• Adjust how you complete your daily tasks to reduce your fall risk
  • Choose appropriate footwear
  • Learn about proper nutrition, improving your sleep schedule, and other general information that can help reduce your fall risk
  • Meet with other health care providers when appropriate

 

 

What Kind of Physical Therapist Do I Need?       

 

All physical therapists are prepared through education and experience to treat people who have a fear of falling, and balance problems. You may want to consider:

  • A physical therapist who is experienced in treating people with neurological problems or treating the geriatric population. Some physical therapists have a practice with a neurological or a vestibular (balance) rehabilitation focus or run an interdisciplinary fall-prevention clinic.
  • A physical therapist who is a board-certified clinical specialist or who completed a residency or fellowship in neurologic physical therapy or geriatrics. This physical therapist has advanced knowledge, experience, and skills that may apply to your condition.

 

Contact us at www.sptny.com

3 Tips for Backpack Safety

By: Dr. Alanna Pokorski, PT, DPT

 

 

 

Now that kids are back in school and homework is in full swing, children and parents should follow these 3 key tips to prevent injury from those heavy backpacks: 

 

 

  • Wear both straps. Using just one strap causes one side of the body to bear the load of the backpack and creates a muscular imbalance, making the body vulnerable to injury. Wearing both straps creates a healthy symmetry and weight is better distributed amongst the shoulders and spine.

 

 

  • Strap adjustment and backpack placement. The backpack should rest on the middle of the back and straps should be adjusted so that the child can easily stand with good posture AND take the backpack off easily. Straps that are too loose or too tight can create neck strain and a backpack should never rest on the low back.

 

 

  • Lighten the load. The weight of the backpack should be 10-15% of the childs bodyweight, so using a scale can be helpful to create a good balance. Arrange the items so that the heaviest items are closest to their back as to create a more stable backpack.

 

 

 

If you have made sure that your child is using their backpack properly, and they continue to have neck or back pain, contact us for a Physical Therapy evaluation at www.sptny.com.

 

The Elbow Epidemic: Baseball’s Recent Rise in “Tommy John” Surgery and What Can Be Done About It

By Daniel Fox, SPT

 

 

 

What Is Tommy John Surgery?

 

Tommy John surgery, more formally known as Ulnar Collateral Reconstruction (UCLR), is a surgical procedure first performed by Frank Jobe in 1974 on MLB pitcher Tommy John. The surgery consists of repairing/replacing a torn UCL, which is a small ligament on the inside of the elbow that serves to stabilize the elbow. It is frequently performed in overhead throwing athletes and has notably shown a significant rise in the past 10 years amongst baseball players of all ages.

 

 

The Increase in UCLR Prevalence

 

Between the years 2007 and 2011, 790 athletes documented in a private player database underwent Tommy John surgery. This number is likely smaller than the actual representation, due to not every player in the country being included in these kinds of databases. Over half of these athletes (58.6%) were between 15-19 and 22.2% were between 20-24 years old. Major League Baseball has seen a rise in this category as well as over 400 Tommy John surgeries have been performed from 1974 to date.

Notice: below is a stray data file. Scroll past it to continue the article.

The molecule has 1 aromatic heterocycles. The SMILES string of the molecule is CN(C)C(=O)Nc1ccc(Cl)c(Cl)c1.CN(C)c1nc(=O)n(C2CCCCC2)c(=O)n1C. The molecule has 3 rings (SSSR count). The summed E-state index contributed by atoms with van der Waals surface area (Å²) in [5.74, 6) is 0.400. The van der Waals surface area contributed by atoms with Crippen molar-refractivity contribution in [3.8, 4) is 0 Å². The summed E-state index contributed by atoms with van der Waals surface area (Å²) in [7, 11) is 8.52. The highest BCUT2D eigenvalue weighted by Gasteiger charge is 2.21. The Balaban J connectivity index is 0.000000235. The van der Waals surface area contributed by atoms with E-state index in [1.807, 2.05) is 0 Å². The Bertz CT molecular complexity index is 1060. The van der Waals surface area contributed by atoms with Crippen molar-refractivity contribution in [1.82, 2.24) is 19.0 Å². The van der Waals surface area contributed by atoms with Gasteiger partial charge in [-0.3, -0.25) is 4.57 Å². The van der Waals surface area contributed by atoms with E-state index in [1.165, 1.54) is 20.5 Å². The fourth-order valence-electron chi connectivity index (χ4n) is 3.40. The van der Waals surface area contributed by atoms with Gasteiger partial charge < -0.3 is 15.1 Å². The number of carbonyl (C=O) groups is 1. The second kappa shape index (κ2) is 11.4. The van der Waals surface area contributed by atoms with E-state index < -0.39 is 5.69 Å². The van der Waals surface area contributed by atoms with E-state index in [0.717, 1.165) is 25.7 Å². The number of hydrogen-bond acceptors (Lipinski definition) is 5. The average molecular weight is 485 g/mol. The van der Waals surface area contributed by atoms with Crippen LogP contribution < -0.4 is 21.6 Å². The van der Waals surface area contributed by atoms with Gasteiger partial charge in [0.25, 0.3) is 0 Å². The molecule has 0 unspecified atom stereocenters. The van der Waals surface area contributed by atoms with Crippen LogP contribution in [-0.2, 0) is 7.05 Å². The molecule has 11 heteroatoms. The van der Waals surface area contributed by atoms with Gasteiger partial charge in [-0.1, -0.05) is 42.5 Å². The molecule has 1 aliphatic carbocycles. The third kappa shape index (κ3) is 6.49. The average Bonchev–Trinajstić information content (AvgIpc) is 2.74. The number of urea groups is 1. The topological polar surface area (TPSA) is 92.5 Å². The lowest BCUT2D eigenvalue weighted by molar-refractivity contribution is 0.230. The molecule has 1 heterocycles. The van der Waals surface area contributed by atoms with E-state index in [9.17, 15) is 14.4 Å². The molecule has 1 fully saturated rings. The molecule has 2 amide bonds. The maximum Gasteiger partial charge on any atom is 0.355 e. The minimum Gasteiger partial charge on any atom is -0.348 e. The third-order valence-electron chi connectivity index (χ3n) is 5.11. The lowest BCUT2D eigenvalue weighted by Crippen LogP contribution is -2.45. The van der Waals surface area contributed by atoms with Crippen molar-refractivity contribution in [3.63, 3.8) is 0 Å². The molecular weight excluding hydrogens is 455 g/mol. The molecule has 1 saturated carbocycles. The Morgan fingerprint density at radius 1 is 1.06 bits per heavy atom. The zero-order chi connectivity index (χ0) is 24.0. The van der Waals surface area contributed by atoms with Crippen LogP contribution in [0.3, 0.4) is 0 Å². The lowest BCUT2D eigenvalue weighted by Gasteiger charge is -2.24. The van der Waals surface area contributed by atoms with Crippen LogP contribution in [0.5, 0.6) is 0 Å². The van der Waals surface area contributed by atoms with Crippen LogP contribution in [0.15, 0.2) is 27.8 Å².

Higher Risks

 

In recent 2018 study, 115 out of 134 Division I baseball players who had undergone the surgery were identified as pitchers. Which equates to a surgery rate 5.9 times higher than non-pitchers. The majority of these surgeries were performed on freshman and sophomore pitchers, during the season, and who played in warm-weather states. Recent studies have also shown a relationship between elbow injuries and lack of external rotation, total rotation and lack of flexion of the throwing arm. Studies on youth pitchers have shown a correlation between elbow injuries and higher number of games played, pitches thrown and innings pitched.

 

 

What Can You Do?

 

  1. Sport Diversification: Warm weather states show higher prevalence for Tommy John surgeries due to the fact that baseball is accessible virtually all year round and young athletes are choosing to specialize in one sport. Decrease the amount of stress and strain on your arm/your child’s arms by giving rest time to participate in other sports/activities.
  2. Play Different Positions: To decrease the amount of stress to the throwing arm by taking a break from the mound to play other areas in the field that involve less repetitive throwing.
  3. Limit Pitch Counts: Limit the number of pitches thrown per game, week, month and year to keep the arm healthy. http://m.mlb.com/pitchsmart

 

 

What Can Physical Therapy Do?

 

  1. Address Individual Differences: Physical therapists can identify and address limitations in elbow, shoulder, core and hip range of motion, strength and stability to help limit the risk of injury.
  2. Mid-Season Prehab Programs: Physical therapists can design and implement mid-season programs that include stretching, strengthening, stability and recovery work in order to ensure that your arm stays healthy throughout the season.
  3. Rehab: For those who unfortunately have to have elbow surgery, Physical Therapy can get you back on the field through individualized rehab programs.

 

 

 

 

 

References:

  1. Erickson BJ, Nwachukwu BU, Rosas S, et al. Trends in medial ulnar collateral ligament reconstruction in the united states: A retrospective review of a large private-payer database from 2007 to 2011. Am J Sports Med. 2015;43(7):1770-1774. Accessed Aug 13, 2018. doi: 10.1177/0363546515580304.